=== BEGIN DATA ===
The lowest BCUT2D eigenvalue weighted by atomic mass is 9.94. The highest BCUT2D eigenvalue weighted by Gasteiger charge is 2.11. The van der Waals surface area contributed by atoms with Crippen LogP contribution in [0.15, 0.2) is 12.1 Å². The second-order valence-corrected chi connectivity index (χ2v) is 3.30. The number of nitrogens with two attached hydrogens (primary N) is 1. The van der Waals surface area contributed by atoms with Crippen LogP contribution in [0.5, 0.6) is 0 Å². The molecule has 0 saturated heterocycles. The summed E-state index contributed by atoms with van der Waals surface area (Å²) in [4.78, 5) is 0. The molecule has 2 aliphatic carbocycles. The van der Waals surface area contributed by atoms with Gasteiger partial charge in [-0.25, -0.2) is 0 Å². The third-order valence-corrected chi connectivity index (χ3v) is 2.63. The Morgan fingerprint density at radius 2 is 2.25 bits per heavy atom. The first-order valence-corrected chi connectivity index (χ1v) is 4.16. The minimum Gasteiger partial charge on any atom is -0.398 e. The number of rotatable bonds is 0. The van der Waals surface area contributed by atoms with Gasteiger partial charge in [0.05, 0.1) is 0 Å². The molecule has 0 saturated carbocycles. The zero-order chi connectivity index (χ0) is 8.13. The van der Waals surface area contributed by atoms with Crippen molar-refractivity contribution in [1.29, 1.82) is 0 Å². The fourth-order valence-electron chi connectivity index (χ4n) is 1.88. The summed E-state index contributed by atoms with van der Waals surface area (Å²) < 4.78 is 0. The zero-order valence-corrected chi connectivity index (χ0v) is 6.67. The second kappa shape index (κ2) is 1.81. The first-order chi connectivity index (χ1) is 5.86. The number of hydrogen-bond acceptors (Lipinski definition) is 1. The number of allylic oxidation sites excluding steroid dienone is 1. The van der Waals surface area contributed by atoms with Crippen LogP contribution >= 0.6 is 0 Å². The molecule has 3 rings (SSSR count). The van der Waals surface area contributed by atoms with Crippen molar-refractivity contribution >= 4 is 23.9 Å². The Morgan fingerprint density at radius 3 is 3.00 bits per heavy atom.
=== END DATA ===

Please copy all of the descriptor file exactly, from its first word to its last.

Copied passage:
The lowest BCUT2D eigenvalue weighted by atomic mass is 9.94. The highest BCUT2D eigenvalue weighted by Gasteiger charge is 2.11. The van der Waals surface area contributed by atoms with Crippen LogP contribution in [0.15, 0.2) is 12.1 Å². The second-order valence-corrected chi connectivity index (χ2v) is 3.30. The number of nitrogens with two attached hydrogens (primary N) is 1. The van der Waals surface area contributed by atoms with Crippen LogP contribution in [0.5, 0.6) is 0 Å². The molecule has 0 saturated heterocycles. The summed E-state index contributed by atoms with van der Waals surface area (Å²) in [4.78, 5) is 0. The molecule has 2 aliphatic carbocycles. The van der Waals surface area contributed by atoms with Gasteiger partial charge in [-0.25, -0.2) is 0 Å². The third-order valence-corrected chi connectivity index (χ3v) is 2.63. The Morgan fingerprint density at radius 2 is 2.25 bits per heavy atom. The first-order valence-corrected chi connectivity index (χ1v) is 4.16. The minimum Gasteiger partial charge on any atom is -0.398 e. The number of rotatable bonds is 0. The van der Waals surface area contributed by atoms with Gasteiger partial charge in [0.05, 0.1) is 0 Å². The molecule has 0 saturated carbocycles. The zero-order chi connectivity index (χ0) is 8.13. The van der Waals surface area contributed by atoms with Crippen molar-refractivity contribution in [1.29, 1.82) is 0 Å². The fourth-order valence-electron chi connectivity index (χ4n) is 1.88. The summed E-state index contributed by atoms with van der Waals surface area (Å²) < 4.78 is 0. The zero-order valence-corrected chi connectivity index (χ0v) is 6.67. The second kappa shape index (κ2) is 1.81. The first-order chi connectivity index (χ1) is 5.86. The number of hydrogen-bond acceptors (Lipinski definition) is 1. The number of allylic oxidation sites excluding steroid dienone is 1. The van der Waals surface area contributed by atoms with Crippen LogP contribution >= 0.6 is 0 Å². The molecule has 3 rings (SSSR count). The van der Waals surface area contributed by atoms with Crippen molar-refractivity contribution >= 4 is 23.9 Å². The Morgan fingerprint density at radius 3 is 3.00 bits per heavy atom.